On the surface, yes, electric cars can tow caravans, and technically, many are probably capable of doing so. However, it depends on the EV model type and whether you are legally allowed to. Why? Because unfortunately, only a handful of electric cars have been typed-approved to tow.
With the introduction of any new vehicle, including electric ones, they have to be rigorously tried and tested by the government before they can be approved for road usage and go to market. This vehicle approval process is called homologation, and EV manufacturers can put forward their new model for towing approval as part of this procedure.
Unfortunately, many electric vehicle manufacturers have opted not to put forward their EVs to be tested for towing approval, which is why the number of legally approved EVs for towing is limited.
The short answer is that electric cars are not designed and engineered with towing in mind.
For example, you’d think that with technologically advanced regenerative braking, EVs would be more than capable of towing, but that’s not the case. In fact, the heavy load of a caravan to an already heavy-bodied car (EV battery packs weigh on average 1000 pounds, making them comparatively heavier than petrol and diesel cars) will not equal a smooth ride. The additional weight could add more strain on the brakes and, in worst-case scenarios, could cause mechanical issues.
Not only are brakes at risk from the added weight, but your EV range will be significantly reduced. And so the more weight in your caravan, the more your range will be decreased even further.
It’s thought that the reason why so many EV manufacturers haven’t put their models forward for homologation could be because of range anxiety. If the ranges are diminished with towing, manufacturers may not be keen to support the stigma.
Firstly, you should check your car manual. If towing capacity is mentioned (the maximum weight you can legally tow), you should be safe to tow. On the other hand, if limits and towing, in general, are not mentioned, it’s highly unlikely that your EV will be able to tow. You can contact your EV manufacturer if you want to be certain.
Some EVs from popular manufacturers can tow a trailer, including Tesla, Polestar and Jaguar. However, it varies depending on the model.
Below are some of the best type-approved battery EVs with the biggest towing capacity:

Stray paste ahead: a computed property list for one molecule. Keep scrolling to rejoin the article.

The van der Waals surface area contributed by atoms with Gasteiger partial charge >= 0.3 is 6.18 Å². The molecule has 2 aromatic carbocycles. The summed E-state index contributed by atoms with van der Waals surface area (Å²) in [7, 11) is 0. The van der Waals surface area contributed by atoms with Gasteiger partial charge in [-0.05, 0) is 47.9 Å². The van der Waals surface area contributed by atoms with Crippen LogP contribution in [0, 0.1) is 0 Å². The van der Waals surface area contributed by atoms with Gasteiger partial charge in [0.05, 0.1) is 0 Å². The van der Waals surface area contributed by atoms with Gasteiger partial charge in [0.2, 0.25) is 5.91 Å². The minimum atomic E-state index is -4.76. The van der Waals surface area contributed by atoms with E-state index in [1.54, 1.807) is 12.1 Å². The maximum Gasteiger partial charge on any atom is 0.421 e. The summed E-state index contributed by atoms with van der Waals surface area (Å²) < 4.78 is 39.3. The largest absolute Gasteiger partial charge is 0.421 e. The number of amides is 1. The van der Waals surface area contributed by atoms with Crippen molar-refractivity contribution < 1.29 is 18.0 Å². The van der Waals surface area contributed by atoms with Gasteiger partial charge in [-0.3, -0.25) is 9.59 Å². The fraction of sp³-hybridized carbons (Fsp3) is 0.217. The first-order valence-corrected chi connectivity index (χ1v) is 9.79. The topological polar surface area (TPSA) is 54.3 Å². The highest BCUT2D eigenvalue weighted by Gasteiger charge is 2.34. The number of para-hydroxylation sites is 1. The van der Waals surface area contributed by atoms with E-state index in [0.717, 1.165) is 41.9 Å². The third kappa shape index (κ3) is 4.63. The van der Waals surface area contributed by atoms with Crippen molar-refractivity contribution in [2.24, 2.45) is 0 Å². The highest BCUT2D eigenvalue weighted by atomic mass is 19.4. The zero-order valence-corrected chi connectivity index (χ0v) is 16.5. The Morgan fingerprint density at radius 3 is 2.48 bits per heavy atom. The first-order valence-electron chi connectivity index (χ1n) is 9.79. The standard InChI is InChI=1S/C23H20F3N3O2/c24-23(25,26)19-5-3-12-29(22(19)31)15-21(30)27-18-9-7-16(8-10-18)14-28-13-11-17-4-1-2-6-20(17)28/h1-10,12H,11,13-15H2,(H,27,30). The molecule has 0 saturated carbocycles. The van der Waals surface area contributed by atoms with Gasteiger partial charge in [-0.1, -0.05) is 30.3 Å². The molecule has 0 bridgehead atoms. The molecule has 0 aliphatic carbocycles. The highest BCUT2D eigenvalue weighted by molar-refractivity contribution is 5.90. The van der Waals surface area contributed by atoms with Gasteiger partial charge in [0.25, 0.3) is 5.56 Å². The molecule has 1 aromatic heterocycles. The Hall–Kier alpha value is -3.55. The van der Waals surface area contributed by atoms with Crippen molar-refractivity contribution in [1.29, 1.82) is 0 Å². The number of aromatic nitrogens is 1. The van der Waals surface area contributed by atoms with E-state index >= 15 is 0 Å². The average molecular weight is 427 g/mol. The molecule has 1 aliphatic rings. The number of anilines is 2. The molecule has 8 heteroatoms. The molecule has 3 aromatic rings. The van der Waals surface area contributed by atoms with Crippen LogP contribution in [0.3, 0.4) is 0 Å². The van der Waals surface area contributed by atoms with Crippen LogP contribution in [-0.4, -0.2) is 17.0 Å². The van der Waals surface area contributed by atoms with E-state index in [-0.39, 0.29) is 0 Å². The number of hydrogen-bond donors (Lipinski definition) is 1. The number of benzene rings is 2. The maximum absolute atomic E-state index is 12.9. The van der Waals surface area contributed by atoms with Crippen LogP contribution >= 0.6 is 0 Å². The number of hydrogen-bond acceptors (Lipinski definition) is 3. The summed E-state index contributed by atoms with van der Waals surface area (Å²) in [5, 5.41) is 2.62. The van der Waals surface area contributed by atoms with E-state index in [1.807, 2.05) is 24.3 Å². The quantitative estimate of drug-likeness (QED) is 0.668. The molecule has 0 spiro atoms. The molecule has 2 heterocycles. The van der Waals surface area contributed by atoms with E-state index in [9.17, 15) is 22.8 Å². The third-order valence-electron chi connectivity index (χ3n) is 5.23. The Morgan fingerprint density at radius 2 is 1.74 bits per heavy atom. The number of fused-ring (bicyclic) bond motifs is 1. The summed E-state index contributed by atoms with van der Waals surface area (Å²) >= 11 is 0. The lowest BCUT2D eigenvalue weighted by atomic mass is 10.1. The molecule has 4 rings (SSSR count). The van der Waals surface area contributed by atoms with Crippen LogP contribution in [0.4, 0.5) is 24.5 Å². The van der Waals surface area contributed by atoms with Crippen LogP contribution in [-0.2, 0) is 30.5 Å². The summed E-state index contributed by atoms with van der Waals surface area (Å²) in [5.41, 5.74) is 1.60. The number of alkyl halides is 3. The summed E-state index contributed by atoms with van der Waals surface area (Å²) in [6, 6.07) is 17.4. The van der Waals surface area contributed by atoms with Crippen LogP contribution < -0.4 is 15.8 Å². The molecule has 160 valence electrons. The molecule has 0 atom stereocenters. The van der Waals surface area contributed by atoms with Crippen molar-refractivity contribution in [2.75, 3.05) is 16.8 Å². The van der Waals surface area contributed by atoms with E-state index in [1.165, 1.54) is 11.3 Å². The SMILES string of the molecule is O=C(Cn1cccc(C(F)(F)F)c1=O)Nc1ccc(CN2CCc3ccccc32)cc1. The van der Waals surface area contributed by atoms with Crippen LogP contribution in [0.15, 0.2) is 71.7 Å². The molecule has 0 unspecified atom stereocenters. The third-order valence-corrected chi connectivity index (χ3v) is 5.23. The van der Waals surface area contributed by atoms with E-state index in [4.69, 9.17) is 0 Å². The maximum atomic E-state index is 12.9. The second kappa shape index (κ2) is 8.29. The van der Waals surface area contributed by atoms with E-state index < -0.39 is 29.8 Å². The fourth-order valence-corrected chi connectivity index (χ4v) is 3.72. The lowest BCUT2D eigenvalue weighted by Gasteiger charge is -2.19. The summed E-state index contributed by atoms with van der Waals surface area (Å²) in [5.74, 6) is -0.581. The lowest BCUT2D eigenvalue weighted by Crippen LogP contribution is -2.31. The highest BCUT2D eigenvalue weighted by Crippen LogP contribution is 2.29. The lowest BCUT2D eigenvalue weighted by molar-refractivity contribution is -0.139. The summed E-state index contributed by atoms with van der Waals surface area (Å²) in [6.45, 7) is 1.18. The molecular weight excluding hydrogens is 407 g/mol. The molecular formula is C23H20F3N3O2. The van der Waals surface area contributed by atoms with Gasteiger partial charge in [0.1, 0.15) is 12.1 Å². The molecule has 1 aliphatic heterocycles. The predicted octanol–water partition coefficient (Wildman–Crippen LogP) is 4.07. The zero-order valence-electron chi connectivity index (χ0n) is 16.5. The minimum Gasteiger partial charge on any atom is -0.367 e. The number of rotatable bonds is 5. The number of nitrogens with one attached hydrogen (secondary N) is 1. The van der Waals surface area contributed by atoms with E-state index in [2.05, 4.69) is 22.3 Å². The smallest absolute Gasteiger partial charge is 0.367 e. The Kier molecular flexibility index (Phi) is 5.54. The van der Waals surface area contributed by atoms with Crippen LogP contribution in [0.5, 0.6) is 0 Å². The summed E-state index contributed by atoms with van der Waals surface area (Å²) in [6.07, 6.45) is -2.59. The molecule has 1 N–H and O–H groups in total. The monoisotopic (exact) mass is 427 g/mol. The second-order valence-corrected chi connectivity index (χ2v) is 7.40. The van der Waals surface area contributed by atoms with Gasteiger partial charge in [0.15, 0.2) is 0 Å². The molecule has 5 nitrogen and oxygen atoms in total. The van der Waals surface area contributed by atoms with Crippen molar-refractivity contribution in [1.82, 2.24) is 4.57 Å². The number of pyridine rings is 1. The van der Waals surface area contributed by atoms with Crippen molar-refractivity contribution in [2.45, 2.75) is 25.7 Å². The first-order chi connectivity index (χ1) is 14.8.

The Tesla Model X was the first EV capable of towing; however, recently, the Tesla Model 3 and Model Y have been opened up to towing, with the 3 obtaining a towing capacity of 1,000kg and the Y having a towing capacity of 1,600kg. The advantage of using a Tesla for towing is that they come with a Tow Package and Trailer Mode, which can help aid in a smoother and safer journey.
If towing is essential for you, it might be worthwhile considering a hybrid instead of a fully electric vehicle. A plug-in hybrid is a great alternative as it contains an electric motor and an internal combustion motor, meaning you don’t have to stress too much about decreased range or straining your electrics. What’s more, while it depends on the model, hybrids can offer a higher towing capacity.
Below is a list of hybrid cars with higher-end towing capacity:
On average, an EV will offer somewhere between 100 miles to 300 miles of range. However, you can expect that range to significantly decrease when towing a caravan, trailer or horsebox.
While the numbers aren’t conclusive, how far your EV car can tow a caravan depends on your usual range, in addition to the weight of the caravan that you’re towing.
One thing for certain is that you will need to watch your battery charge when towing. To ensure a range anxiety-free trip, it’s best practice to follow our tips, such as checking tyre pressure frequently and avoiding harsh breaking, so you can preserve as much range as you can.
Additionally, when it comes down to the decreased range, it would be wise to plan your journey ahead of time and pre-plan your EV charging stops with Zap-Map. Moreover, as you will likely be re-charging more often with the additional weight dragging you down, you might want to use a higher charging rate than your standard 7kW fast chargers, such as a 22kW or 50kW rapid charging point, so you can charge quicker. But be careful – we do not recommend using rapid chargers regularly as they can degrade your battery quicker.
Unfortunately, if you are wanting an electric vehicle that is capable of towing, it’s going to set you back more than a standard electric vehicle, and you may be missing out on other benefits of EV driving if you do so.
The positive is, with the constant industry improvements and technological developments, it’s highly likely that fully electric vehicles will become more adept at towing as time goes on, and in turn, more options and price points will become available.